Remembering Hope


It is a year since we lost a galant fighter for the rights of women. Her name was Hope Turyasingura. She was a quintessential Mukiga – big heart and a big laugh and so full of energy! Hope was always smiling, always speaking out, always hoping for a better world for women.

One of a Hope’s main passions in life was working to reduce violence against women and she worked on this with all her might, both day and night. She was always animated about the issue of domestic violence. It was more than just statics, it was more than just a job to her. She felt from her heart and she gave from her heart. I remember, every once in a while, when we met, she would tell me about a new case she was working on, or a new community she was working with, to support them to find solutions against the vice. And she would speak with such urgency because she literally knew women’s lives depended on it. Every day we lost in fighting the battle against domestic violence meant a women harmed, meant a woman made homeless, and in the worst instances, meant death for a woman. And so she gave her life for this fight.

She traversed Uganda, spoke to and encouraged many women, taught many women and men to value women, to value themselves. She spoke on radio and TV, she used every platform she could to speak out against violence against women.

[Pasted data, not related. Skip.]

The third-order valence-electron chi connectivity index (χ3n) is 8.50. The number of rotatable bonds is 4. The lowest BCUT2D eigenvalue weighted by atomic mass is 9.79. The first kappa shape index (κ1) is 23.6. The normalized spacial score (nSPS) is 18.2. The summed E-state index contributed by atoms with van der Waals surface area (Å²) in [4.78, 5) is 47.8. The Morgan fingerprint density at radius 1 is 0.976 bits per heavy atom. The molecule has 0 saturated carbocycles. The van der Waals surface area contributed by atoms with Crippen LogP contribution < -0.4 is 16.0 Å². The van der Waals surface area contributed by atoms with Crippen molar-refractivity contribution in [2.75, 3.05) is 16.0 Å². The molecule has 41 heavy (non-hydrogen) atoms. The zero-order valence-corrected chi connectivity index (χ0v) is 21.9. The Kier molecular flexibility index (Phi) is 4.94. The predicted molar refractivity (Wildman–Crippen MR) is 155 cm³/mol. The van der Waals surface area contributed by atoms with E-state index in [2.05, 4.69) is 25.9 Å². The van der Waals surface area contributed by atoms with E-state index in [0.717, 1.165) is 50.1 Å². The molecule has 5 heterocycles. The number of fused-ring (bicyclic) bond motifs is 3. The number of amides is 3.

And in the midst of it, she got cancer and she battled as hard against it, as she battled for women. Every once in a while she would call me, tell me she was discouraged, tell me she was losing hope, and we would pray together, or I would just listen. And when we met I would hug her hard.

The last time I saw her was at a fundraiser that her friends had put together for her. She was seeking support to get treatment abroad. We gathered what we could. We made calls, we used social media to reach out, asking people to give what they could. We nearly collected enough, and then I heard the news that Hope had relapsed and was in hospital. She died before she could go abroad for treatment.

Her passing left a deep hole in our hearts and in the work against domestic violence. But her memory lives on and the work goes on.

Her last name – Turyasingura, means we will win, we shall overcome. And this is my prayer and hope – for cancer and for domestic violence – that we shall overcome both these vices that eat away at families and at our lives. We shall overcome. It’s only a matter of time. Let us give all we can and do all we can for those who have dedicated their lives to eradicating cancer and domestic violence.


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